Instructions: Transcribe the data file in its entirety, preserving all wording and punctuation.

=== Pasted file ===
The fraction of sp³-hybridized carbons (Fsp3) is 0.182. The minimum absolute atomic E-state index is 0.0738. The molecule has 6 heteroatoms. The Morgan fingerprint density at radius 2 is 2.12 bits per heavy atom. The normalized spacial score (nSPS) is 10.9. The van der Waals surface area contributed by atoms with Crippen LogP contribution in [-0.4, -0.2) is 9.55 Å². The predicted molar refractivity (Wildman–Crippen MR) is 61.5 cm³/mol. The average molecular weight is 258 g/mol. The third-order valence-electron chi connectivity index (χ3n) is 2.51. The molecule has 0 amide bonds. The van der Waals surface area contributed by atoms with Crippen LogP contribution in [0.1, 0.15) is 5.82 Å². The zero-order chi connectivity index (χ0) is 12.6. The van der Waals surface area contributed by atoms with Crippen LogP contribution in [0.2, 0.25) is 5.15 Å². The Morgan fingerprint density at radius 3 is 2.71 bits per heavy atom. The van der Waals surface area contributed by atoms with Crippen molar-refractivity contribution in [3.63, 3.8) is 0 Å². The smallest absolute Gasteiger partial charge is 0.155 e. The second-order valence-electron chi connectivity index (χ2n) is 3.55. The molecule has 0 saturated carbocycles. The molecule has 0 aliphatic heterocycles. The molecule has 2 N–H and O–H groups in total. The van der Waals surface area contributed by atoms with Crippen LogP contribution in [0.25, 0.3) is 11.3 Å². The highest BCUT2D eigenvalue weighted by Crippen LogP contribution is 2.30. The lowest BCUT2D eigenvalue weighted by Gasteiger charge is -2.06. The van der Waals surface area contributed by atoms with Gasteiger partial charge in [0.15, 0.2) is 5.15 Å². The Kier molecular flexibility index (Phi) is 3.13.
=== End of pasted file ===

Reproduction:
The fraction of sp³-hybridized carbons (Fsp3) is 0.182. The minimum absolute atomic E-state index is 0.0738. The molecule has 6 heteroatoms. The Morgan fingerprint density at radius 2 is 2.12 bits per heavy atom. The normalized spacial score (nSPS) is 10.9. The van der Waals surface area contributed by atoms with Crippen LogP contribution in [-0.4, -0.2) is 9.55 Å². The predicted molar refractivity (Wildman–Crippen MR) is 61.5 cm³/mol. The average molecular weight is 258 g/mol. The third-order valence-electron chi connectivity index (χ3n) is 2.51. The molecule has 0 amide bonds. The van der Waals surface area contributed by atoms with Crippen LogP contribution in [0.1, 0.15) is 5.82 Å². The zero-order chi connectivity index (χ0) is 12.6. The van der Waals surface area contributed by atoms with Crippen LogP contribution in [0.2, 0.25) is 5.15 Å². The Morgan fingerprint density at radius 3 is 2.71 bits per heavy atom. The van der Waals surface area contributed by atoms with Crippen molar-refractivity contribution in [3.63, 3.8) is 0 Å². The smallest absolute Gasteiger partial charge is 0.155 e. The second-order valence-electron chi connectivity index (χ2n) is 3.55. The molecule has 0 saturated carbocycles. The molecule has 0 aliphatic heterocycles. The molecule has 2 N–H and O–H groups in total. The van der Waals surface area contributed by atoms with Crippen LogP contribution in [0.25, 0.3) is 11.3 Å². The highest BCUT2D eigenvalue weighted by Crippen LogP contribution is 2.30. The lowest BCUT2D eigenvalue weighted by Gasteiger charge is -2.06. The van der Waals surface area contributed by atoms with Gasteiger partial charge in [0.15, 0.2) is 5.15 Å². The Kier molecular flexibility index (Phi) is 3.13.